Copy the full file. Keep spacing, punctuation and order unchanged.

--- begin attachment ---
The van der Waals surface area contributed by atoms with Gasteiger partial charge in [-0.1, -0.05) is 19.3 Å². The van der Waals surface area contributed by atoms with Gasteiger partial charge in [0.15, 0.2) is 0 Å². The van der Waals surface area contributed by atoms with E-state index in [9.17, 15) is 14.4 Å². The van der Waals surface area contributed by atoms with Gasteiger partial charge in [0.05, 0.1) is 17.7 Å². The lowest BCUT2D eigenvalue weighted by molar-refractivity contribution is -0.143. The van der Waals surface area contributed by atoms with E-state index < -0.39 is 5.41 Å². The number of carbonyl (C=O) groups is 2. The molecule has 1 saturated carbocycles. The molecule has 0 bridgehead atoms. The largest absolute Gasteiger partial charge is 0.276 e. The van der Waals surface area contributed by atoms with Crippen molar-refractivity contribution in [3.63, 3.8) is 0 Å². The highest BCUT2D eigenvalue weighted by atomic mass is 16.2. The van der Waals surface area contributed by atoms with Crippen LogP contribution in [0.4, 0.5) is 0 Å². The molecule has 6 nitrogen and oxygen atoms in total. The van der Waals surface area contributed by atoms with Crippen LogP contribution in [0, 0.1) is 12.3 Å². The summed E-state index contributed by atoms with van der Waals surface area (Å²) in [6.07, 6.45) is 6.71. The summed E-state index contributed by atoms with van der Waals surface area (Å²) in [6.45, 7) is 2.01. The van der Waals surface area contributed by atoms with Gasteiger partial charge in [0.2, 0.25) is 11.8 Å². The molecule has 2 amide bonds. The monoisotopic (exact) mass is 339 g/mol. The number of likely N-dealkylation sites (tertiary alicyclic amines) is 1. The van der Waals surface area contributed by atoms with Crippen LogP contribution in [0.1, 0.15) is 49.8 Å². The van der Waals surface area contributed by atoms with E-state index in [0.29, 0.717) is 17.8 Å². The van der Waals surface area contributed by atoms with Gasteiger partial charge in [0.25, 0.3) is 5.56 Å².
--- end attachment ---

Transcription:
The van der Waals surface area contributed by atoms with Gasteiger partial charge in [-0.1, -0.05) is 19.3 Å². The van der Waals surface area contributed by atoms with Gasteiger partial charge in [0.15, 0.2) is 0 Å². The van der Waals surface area contributed by atoms with E-state index in [9.17, 15) is 14.4 Å². The van der Waals surface area contributed by atoms with Gasteiger partial charge in [0.05, 0.1) is 17.7 Å². The lowest BCUT2D eigenvalue weighted by molar-refractivity contribution is -0.143. The van der Waals surface area contributed by atoms with E-state index < -0.39 is 5.41 Å². The number of carbonyl (C=O) groups is 2. The molecule has 1 saturated carbocycles. The molecule has 0 bridgehead atoms. The largest absolute Gasteiger partial charge is 0.276 e. The van der Waals surface area contributed by atoms with Crippen molar-refractivity contribution in [3.63, 3.8) is 0 Å². The highest BCUT2D eigenvalue weighted by atomic mass is 16.2. The van der Waals surface area contributed by atoms with Crippen LogP contribution in [0.4, 0.5) is 0 Å². The molecule has 6 nitrogen and oxygen atoms in total. The van der Waals surface area contributed by atoms with Crippen LogP contribution in [0, 0.1) is 12.3 Å². The summed E-state index contributed by atoms with van der Waals surface area (Å²) in [6.07, 6.45) is 6.71. The summed E-state index contributed by atoms with van der Waals surface area (Å²) in [6.45, 7) is 2.01. The van der Waals surface area contributed by atoms with Gasteiger partial charge in [0.2, 0.25) is 11.8 Å². The molecule has 2 amide bonds. The monoisotopic (exact) mass is 339 g/mol. The number of likely N-dealkylation sites (tertiary alicyclic amines) is 1. The van der Waals surface area contributed by atoms with Crippen LogP contribution in [0.1, 0.15) is 49.8 Å². The van der Waals surface area contributed by atoms with E-state index in [0.29, 0.717) is 17.8 Å². The van der Waals surface area contributed by atoms with Gasteiger partial charge in [0.25, 0.3) is 5.56 Å².